Manresa (Los Gatos, CA) – The Spoils of Winter

Winter might be associated with depression and death, but it might arguably be the perfect time to enjoy dinner at Manresa. For, in the winter, the restaurant’s predilections converge – seafood, vegetables, and citrus. Dishes incorporate each of these elements seasonally throughout the year but you can enjoy them together in the winter.

Manresa (Los Gatos) - Nantucket scallops, exotic citrus, blossoms with caviar
Nantucket scallops, exotic citrus, blossoms with caviar

While wintertime might seem at odds with the restaurant’s commitment to their garden, Love Apple Farm, roots are firmly in season – parsnip, carrots, sunchokes, beets, and more are regularly available at the farmer’s markets. Citrus is just coming into season – and Chef Kinch possibly has access to more varieties of citrus than most chefs in the world. But isn’t fish always in season? In today’s nothing-is-more-than-a-flight-away world, it is, but the winter brings cold water. The fish, like other animals, fatten up; and it’s the fat that makes them tastier. 1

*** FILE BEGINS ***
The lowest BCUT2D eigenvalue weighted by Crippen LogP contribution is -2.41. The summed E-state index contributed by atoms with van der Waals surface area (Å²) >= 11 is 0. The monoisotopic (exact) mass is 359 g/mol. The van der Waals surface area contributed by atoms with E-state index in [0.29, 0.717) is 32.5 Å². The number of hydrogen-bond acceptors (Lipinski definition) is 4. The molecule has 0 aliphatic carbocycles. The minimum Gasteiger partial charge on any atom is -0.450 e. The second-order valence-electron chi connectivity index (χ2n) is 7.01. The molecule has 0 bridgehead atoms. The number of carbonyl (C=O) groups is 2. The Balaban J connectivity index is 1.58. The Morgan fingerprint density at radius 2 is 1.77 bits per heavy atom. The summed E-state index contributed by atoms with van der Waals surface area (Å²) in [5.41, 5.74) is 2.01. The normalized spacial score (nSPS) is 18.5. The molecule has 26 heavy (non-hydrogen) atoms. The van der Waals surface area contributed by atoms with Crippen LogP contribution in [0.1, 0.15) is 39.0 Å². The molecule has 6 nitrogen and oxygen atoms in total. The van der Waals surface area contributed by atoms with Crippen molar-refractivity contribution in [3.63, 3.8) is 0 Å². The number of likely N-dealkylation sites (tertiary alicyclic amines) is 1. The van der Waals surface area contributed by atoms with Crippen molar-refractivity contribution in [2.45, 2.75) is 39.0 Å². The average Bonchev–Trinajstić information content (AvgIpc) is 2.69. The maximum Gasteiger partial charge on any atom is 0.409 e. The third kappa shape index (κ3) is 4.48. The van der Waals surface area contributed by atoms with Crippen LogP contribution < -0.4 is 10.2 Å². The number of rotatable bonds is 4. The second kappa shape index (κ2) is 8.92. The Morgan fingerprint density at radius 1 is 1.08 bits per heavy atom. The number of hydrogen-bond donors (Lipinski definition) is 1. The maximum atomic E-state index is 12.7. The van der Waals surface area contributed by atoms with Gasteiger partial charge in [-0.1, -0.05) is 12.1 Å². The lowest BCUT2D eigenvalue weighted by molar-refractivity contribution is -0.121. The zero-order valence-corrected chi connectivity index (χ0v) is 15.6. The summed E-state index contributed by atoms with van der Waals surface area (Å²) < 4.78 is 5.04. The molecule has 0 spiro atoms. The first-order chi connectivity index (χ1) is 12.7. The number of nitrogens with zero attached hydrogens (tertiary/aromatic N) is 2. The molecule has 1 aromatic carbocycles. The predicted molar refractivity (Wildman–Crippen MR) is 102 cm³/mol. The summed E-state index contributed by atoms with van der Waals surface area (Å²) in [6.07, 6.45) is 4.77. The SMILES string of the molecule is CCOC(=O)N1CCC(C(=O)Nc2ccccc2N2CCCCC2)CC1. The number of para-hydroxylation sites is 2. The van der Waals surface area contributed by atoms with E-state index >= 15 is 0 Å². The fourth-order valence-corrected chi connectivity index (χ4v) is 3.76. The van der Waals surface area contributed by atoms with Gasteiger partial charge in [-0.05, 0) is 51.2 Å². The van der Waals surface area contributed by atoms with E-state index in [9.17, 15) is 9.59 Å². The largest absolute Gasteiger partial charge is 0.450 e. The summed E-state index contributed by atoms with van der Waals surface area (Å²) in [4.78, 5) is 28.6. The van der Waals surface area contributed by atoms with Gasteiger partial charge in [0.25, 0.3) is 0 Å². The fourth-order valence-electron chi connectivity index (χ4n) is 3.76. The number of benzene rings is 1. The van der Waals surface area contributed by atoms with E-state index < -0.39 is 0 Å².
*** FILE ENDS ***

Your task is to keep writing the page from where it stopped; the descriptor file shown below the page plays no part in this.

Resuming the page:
Manresa (Los Gatos) - Spot prawn, subtly spiced, on the plancha
Spot prawn, subtly spiced, on the plancha

Into the vegetable garden continues to evolve, subtly but assuredly. It changes slightly to adjust for seasonality but the taste profiles are getting stronger. Kinch is really honing in on this dish – it is approaching the masterful levels of the Michel Bras gargouillou – the reference dish that Kinch acknowledges in his blog post about the dish. There is no arguing that it has achieved its purpose – to capture the ephemeral nature and experience of the garden. 2

Michel Bras Gargouillou
Michel Bras’s Gargouillou

Manresa (Los Gatos) - Into the vegetable garden
Manresa’s Into the vegetable garden